NBN Co is fighting a government-led bid to create an unlimited “entry-level” product for $60 a month by challenging the extent to which that sweet spot ever existed in Australia’s broadband market.
A key part of its defence hinges on the extent to which baselining NBN services at $60 retail a month makes sense.
The $60 retail price point has long been a sweet spot for ADSL services.
In addition, most early NBN services marketed as ‘ADSL-equivalent’ came in at (or under) the $60 mark, and even NBN Co itself notes there is plenty of choice at this price level right now.
But NBN Co isn't keen to see $60 retail entrenched as Australia's basic broadband cost.
It claims the ACCC “has placed over-reliance on the need to replicate a single $60 retail price point for entry level services with unlimited data.”
“The ACCC’s proposed benchmark retail price point of $60 cannot be shown to be the single ‘efficient’ price point and too much weight has been placed by the ACCC on this $60 price point,” NBN Co said.
“The $60 price point is based on legacy ULLS [unbundled local loop service] pricing available only in CBD, metropolitan and large regional areas, which was based on a theoretical cost model that the ACCC itself has moved away from.
“In contrast, NBN Co’s policy mandate is to rectify the shortcomings of ULLS-based pricing by delivering competitive broadband on a national basis, including in remote areas left behind by the previous ULLS pricing approach.”
NBN Co said that off-net ADSL users paid well above $60 a month retail and received much less data quota.
NBN Co argued that an unlimited 12/1Mbps product for $60 a month retail would break its “user pays” pricing system.
In particular, the pricing would effectively cut into the cross-subsidy built into 12Mbps products, which is meant to contribute funding for the more uneconomic portions of the network - fixed wireless and satellite, NBN Co argued.
“All fixed-line services must contribute to the cross-subsidy, including 12/1 entry level services,” it said.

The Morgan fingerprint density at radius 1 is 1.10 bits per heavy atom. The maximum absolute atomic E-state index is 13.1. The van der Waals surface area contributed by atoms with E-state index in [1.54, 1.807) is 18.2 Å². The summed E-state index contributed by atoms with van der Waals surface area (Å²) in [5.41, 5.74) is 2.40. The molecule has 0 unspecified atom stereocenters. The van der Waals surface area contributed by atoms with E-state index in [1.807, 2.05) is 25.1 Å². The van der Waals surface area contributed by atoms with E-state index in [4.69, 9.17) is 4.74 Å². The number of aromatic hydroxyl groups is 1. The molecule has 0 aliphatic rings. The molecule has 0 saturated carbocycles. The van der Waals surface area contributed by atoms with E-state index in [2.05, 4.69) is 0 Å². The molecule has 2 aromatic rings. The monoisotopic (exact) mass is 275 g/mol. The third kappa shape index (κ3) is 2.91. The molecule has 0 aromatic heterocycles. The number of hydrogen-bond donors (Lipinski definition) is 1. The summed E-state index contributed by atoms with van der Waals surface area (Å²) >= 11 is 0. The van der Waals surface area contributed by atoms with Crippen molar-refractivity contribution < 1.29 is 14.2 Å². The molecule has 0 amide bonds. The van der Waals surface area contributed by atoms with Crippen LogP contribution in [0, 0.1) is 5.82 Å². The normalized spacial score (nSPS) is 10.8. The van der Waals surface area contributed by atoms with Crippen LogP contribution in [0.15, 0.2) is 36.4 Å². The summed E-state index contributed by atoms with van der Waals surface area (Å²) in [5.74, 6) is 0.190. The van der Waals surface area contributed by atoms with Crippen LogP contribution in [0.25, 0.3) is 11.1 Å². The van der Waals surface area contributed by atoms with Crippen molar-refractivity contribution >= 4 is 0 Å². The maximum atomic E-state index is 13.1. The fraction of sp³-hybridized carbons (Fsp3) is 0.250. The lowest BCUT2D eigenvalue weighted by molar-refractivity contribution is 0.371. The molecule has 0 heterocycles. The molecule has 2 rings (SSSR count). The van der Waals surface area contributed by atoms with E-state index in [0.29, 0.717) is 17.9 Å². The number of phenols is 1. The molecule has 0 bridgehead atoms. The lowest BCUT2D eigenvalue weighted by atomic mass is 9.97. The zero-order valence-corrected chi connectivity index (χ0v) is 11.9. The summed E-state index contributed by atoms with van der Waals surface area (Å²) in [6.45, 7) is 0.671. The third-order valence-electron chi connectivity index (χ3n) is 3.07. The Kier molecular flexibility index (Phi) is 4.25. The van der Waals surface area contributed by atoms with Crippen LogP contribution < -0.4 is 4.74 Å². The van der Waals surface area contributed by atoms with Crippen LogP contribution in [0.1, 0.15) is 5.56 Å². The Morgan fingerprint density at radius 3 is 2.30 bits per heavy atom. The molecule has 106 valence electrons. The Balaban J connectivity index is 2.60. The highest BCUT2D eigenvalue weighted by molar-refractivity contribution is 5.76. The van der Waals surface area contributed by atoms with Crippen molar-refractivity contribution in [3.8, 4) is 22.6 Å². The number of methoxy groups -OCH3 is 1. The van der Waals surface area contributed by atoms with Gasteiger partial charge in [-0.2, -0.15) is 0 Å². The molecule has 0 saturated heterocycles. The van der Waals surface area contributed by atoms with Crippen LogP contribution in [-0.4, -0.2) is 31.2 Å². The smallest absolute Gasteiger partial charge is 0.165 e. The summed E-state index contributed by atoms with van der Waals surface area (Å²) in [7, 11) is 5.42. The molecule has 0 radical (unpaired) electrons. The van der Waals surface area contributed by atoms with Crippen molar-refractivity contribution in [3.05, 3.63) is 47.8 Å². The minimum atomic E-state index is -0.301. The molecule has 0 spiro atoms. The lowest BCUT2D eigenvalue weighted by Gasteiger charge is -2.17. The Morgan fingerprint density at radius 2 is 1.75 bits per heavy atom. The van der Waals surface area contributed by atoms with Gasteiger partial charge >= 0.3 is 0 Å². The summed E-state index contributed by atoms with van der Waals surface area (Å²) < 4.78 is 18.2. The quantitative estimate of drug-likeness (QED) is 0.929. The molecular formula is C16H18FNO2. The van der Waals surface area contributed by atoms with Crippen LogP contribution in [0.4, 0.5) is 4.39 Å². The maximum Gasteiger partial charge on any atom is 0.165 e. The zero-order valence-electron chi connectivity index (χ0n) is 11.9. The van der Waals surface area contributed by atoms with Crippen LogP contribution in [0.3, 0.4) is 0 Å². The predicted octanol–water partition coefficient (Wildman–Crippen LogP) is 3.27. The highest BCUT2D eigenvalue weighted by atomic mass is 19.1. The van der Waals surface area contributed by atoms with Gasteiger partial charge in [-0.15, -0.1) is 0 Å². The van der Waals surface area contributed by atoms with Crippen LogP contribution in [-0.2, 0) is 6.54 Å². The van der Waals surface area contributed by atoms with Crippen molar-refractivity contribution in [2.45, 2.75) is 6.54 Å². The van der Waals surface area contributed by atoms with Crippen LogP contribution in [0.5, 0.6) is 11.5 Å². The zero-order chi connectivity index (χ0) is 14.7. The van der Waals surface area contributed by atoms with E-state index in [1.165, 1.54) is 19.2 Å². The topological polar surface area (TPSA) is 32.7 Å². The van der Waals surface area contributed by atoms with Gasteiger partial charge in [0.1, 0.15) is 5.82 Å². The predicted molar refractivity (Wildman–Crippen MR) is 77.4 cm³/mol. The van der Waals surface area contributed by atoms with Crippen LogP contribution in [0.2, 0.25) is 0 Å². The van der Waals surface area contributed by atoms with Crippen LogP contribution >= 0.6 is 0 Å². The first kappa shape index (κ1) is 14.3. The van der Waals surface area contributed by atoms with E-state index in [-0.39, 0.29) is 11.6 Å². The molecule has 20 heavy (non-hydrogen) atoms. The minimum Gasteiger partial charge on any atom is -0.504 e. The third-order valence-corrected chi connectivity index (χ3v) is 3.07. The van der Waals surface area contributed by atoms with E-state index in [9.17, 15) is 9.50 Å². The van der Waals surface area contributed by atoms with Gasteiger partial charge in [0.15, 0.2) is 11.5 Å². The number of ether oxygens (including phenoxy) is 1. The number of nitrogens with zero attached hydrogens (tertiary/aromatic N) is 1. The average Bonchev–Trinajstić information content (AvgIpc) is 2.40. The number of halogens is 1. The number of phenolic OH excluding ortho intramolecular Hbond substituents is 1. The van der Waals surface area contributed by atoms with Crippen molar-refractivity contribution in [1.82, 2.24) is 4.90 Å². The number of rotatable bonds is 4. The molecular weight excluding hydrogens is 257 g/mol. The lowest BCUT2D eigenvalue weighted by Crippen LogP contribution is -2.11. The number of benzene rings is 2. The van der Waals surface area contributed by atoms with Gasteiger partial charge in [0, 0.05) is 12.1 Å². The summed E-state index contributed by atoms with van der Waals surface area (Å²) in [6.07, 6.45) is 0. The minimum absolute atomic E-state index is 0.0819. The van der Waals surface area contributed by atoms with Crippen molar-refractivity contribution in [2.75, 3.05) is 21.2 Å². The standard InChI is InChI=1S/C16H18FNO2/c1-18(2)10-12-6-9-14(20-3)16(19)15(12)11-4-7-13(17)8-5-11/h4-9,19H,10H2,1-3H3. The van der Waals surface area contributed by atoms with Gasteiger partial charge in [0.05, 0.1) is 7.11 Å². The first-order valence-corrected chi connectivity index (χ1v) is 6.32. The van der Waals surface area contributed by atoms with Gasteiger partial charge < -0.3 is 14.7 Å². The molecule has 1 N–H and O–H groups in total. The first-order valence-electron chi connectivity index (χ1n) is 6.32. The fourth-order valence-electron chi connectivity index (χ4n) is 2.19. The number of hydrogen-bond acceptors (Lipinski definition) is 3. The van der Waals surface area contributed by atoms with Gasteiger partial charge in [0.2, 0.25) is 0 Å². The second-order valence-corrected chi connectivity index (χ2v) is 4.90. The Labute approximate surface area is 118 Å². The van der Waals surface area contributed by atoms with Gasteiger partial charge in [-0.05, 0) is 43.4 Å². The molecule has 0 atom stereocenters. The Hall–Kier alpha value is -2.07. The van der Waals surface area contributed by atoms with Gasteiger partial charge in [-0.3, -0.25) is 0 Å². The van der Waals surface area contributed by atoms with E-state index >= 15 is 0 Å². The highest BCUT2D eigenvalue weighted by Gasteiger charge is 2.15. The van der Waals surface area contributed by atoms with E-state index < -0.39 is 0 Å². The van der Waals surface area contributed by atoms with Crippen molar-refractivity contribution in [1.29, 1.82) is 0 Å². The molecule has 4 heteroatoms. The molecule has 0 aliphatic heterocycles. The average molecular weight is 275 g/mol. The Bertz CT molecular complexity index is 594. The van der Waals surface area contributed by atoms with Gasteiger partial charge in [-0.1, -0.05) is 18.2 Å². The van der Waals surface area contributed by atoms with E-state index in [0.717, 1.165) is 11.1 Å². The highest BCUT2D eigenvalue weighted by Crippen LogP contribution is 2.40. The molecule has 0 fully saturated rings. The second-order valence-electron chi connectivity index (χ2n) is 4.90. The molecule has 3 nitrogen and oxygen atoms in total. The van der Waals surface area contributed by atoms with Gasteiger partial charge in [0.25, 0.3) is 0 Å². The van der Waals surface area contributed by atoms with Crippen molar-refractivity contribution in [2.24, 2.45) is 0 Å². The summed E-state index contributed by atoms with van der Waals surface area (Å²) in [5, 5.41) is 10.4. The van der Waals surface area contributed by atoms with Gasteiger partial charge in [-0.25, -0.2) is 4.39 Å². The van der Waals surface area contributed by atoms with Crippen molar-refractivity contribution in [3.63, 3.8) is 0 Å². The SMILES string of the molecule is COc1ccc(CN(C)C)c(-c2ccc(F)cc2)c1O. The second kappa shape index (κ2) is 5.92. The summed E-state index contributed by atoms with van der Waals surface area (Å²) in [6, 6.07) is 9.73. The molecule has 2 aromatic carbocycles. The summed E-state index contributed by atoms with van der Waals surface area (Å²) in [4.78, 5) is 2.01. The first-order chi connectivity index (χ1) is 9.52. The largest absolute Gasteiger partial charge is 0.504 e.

“The cross-subsidy is a real and direct cost independently estimated at $7.09 per fixed line service per month.
“If entry level end users do not contribute, other end users will need to contribute disproportionately more, which undermines the ability of NBN Co to offer more affordable prices for higher speed services except to those few end users who place a very high premium on performance, seriously undermining NBN Co’s cost recovery.”
And, in a nod to a separate ACCC inquiry that NBN Co claims RSPs want to ‘game’, NBN Co argued an unlimited 12Mbps tier could also be “gamed”.
“The ACCC’s model would also incentivise gaming by RSPs, who could place high-use end users on the anchor product without being required to bear any associated cost implications,” NBN Co said.
“It is inefficient and detrimental to the long-term interests of end users for the ACCC to effectively encourage end users who are using large volumes of data to remain on entry level plans once their broadband habits exceed that of a true entry level user (both in terms of data consumed and the number of concurrent devices operating).
“This would be a step backward for Australia and would undermine the reason that NBN was created: to ensure that all Australians have affordable access to very fast broadband.”
NBN Co said that if this occurred, end users may not feel encouraged to “migrate to the appropriate broadband speed for their current and evolving needs.”
The company is clearly worried this would stifle its ability to create a slow march of users up to more expensive plans, as it needs to do in order to raise average revenue per user (ARPU) and keep alive the hope of generating a commercial return for the government.
NBN Co is still hoping to ward off the ACCC with new price offers it has announced since the commission first started looking into the company's price-setting capabilities.
Among those new offers is a further-discounted entry-level product called the modified entry-level bundle (M-ELB).
NBN Co claims this is the answer to everyone’s problems, though retail service providers appear less confident that is the case.